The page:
The serratus anterior muscle, also called the “boxer’s muscle” due to its prominence in any martial artist’s physique, plays a crucial and often underestimated role in various push exercises. This muscle not only contributes to building an aesthetic upper body but also serves as a vital anatomical component in strength, stability, and proper form while performing a range of upper-body workouts such as push-ups, bench press, and overhead presses.
“The serratus anterior is a fan-shaped muscle that originates on the superolateral surfaces of the first to eighth ribs or the first to ninth ribs at the lateral wall of the thorax and inserts along the superior angle, medial border, and inferior angle of the scapula,” says Arati Sunil Halarnekar, consultant physiotherapist at Manipal Hospitals, Goa. “Its main purpose is to abduct the scapula laterally, so the upper limb is also connected and when you’re pressing, the full force of the body also is going through your upper limb and shoulders to the floor.”
Understanding the significance of this muscle will help you take your pushing workouts to the next level, while preventing those nasty shoulder injuries as well.
The functions of the serratus anterior
One of the key roles of the serratus anterior is to stabilize the shoulder blades or scapulae against the ribcage.
“The main action of the serratus anterior muscles is to move the scapula from the spinal column, and it is the main stabilizer for the movements,” says Halarnekar. “The muscles of the upper limbs are connected through the serratus anterior to the ribcage. That’s why during the pressing movements, the load is on the scapular muscles, and the serratus anterior plays a very important role in stabilizing this position.”
This type of stabilization is essential for maintaining proper shoulder mechanics during various upper-body movements. A strong serratus anterior helps stabilize the shoulder blades (scapulae), reducing the risk of shoulder injuries.
“It is responsible for pulling your shoulder blades forward and when you’re pressing against a weight that normally happens in a push-up or a bench press, it acts as a stabilizer,” adds Halarnekar.
This action is crucial for push exercises, as it allows the shoulders to move smoothly and helps prevent the “winging” of the scapulae. The muscle also aids in raising the arm overhead by ensuring that the scapulae properly rotate upwards. This is particularly important in exercises like overhead presses or reaching movements. When the shoulder girdle is fixed, all three parts of the serratus anterior muscle work together to lift the ribs, assisting with respiration. It helps in increasing the volume of the thoracic cavity, which is essential for optimal lung function.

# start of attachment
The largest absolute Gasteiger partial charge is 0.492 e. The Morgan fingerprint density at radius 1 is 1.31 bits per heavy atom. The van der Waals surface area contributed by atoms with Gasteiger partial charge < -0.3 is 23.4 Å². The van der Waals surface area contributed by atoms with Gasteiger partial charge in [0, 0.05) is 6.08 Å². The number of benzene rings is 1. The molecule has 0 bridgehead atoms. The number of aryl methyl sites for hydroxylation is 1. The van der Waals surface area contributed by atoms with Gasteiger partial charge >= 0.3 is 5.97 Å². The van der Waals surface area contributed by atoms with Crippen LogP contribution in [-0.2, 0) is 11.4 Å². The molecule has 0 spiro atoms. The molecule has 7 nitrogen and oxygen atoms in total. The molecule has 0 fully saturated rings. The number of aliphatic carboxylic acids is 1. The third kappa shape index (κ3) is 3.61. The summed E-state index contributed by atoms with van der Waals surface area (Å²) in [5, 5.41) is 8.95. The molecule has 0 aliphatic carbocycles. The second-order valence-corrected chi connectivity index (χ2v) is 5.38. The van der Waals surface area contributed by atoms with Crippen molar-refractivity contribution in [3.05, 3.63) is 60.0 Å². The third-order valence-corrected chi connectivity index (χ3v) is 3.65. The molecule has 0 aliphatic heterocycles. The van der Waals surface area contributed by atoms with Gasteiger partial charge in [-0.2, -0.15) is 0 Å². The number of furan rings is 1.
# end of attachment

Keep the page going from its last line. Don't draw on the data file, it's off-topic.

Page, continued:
Why should you train the serratus anterior?
“Nowadays we all hit the gym,” says Halarnekar. “So, one should also focus on strengthening these muscles because when you’re lifting your arm up the scapular muscles that includes the serratus anterior are the most important and if it is not functioning properly or is weak then the person may have inability or pain while lifting the hand overhead.”
Enhanced pushing performance: When the serratus anterior is well-developed, it can improve your performance in push exercises like push-ups, bench presses, and overhead presses by facilitating smooth scapular movement.
Posture improvement: Training this muscle can contribute to better posture by aiding in the maintenance of correct scapular positioning. This can help prevent issues like rounded shoulders or forward head posture.
Aesthetic benefits: Developing the serratus anterior can add definition to the ribcage area, thus adding more to the v-taper and upper body appearance.
Functional breathing: A strong serratus anterior assists in ribcage expansion during deep breathing, which is crucial for optimal lung function and overall respiratory health.
“We majorly focus on other muscle groups such as the abs or arms, but equal importance also should be given to this because it supports the posture and aids the body in all sorts of exercises that involve the upper limb,” says Halarnekar.
Effective exercises to target the serratus anterior
1. Scapular Pushups: Start in a push-up position with your arms extended. Instead of bending your elbows, focus on protracting (moving forward) and retracting (moving back) your shoulder blades.
2. Overhead wall slides: Stand with your back against a wall and your arms pressed back at shoulder height. Slide your arms up the wall, ensure constant contact with the wall. Lower your arms back down. The focus here is on scapular upward rotation and maintaining contact with the wall.
3. Pushup plus: Begin in a push-up position with your arms extended. Perform a standard push-up, but at the top of the movement, continue to protract your shoulder blades by pushing your upper back toward the ceiling.
4. Prone scapular retraction: Lie face down on an incline bench with your arms extended overhead and holding light dumbbells. Lift your arms off the bench by retracting your shoulder blades (squeeze them together). Lower your arms back down with control.
- The serratus anterior, also known as the boxer’s muscle, is largely responsible for the protraction of the scapula, a movement that occurs when throwing a punch. It is used while performing pushing movements.
- It is essential for scapular stability and proper shoulder function, making it a critical component in various push exercises and overall upper body strength and mobility.
- It helps expand the ribcage during deep breathing. It helps in increasing the volume of the thoracic cavity, which is essential for optimal lung function.
- Training the serratus anterior muscle can improve your performance in push exercises, prevent issues like rounded shoulders or forward head posture, and can add definition to the ribcage area.